Among transhumeral amputees who had targeted muscle reinnervation for myoelectric prosthesis control, pattern recognition control was a viable option that showed functional advantages compared with direct control, according to researchers at the Shirley Ryan AbilityLab Center for Bionic Medicine in Chicago.
“Targeted muscle reinnervation is now a clinically accepted procedure performed around the world, and pattern recognition is commercially available through Coapt Complete Control,” Levi J. Hargrove, PhD, lead author of the study, told O&P News. “This randomized clinical trial shows that patients have better functional outcomes and prefer to use pattern recognition. A second important finding shows that patients learn to use the pattern recognition control system over the duration of the home trial. They perform better after using the system at home, whereas there is no significant improvement in control for patients using the direct control system.”
According to the researchers, the use of commercialized powered prosthetic devices is limited by conventional, direct control methods, which are based on electromyographic signals produced from a limited set of muscles. However, targeted muscle reinnervation, a nerve transfer procedure, can create additional recording sites for myoelectric prosthesis control.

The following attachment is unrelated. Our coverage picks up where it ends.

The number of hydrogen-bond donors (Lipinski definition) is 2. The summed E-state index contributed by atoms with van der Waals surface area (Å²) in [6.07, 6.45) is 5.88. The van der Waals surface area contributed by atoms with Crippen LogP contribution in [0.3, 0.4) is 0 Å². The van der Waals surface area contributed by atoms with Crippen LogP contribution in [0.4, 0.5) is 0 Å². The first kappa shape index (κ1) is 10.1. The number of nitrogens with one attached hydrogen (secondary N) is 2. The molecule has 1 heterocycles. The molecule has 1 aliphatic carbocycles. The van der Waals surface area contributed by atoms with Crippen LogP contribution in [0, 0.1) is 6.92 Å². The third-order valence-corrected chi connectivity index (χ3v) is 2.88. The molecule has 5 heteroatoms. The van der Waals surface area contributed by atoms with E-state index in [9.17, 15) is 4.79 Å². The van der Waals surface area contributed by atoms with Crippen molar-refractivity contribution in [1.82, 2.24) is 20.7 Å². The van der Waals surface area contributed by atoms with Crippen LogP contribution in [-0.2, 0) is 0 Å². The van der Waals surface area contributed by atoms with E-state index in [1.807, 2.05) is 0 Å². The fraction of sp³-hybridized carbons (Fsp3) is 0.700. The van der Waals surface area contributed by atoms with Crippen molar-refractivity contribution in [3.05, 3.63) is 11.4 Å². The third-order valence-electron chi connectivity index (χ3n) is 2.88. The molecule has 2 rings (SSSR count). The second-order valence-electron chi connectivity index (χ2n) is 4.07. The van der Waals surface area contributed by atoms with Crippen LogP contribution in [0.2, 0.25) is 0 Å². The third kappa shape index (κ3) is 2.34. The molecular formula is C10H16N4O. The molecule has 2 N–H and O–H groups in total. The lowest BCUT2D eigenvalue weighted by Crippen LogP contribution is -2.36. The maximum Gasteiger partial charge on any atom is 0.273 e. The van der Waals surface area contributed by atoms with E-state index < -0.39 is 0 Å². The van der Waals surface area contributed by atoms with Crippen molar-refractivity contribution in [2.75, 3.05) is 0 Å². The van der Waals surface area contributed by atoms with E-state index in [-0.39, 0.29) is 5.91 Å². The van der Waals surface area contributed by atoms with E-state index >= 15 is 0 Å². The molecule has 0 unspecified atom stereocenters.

To compare pattern recognition and direct control among transhumeral amputees who had targeted muscle reinnervation, the researchers recruited eight participants in a balanced, randomized cross-over study. The patients completed a 6-week to 8-week home trial using direct and pattern recognition control, with a custom prosthesis made from commercially available parts.
According to the researchers, the participants reported statistically better performance in the Southampton hand assessment procedure and the clothespin relocation task, tests that require movements along 3° of freedom. Of the eight participants, seven reportedly preferred pattern recognition control over direct control.
According to researchers, the study was the first home trial large enough to establish clinical and statistical significance in comparing the two forms of control.
“Over the past decade, significant research and development efforts have been put into the prosthetics and orthotics field,” Hargrove said. “We are now seeing the rewards of these research programs, and patients across the world are benefiting from these investments. We are now investigating even newer control approaches [that] we hope will result in further advances.” – by Jason Laday
Hargrove LJ, et al. Sci Rep. 2017;doi:10.1038/s41598-017-14386-w.
Disclosure: Hargrove reports financial interest in Coapt LLC, which sells myoelectric control systems.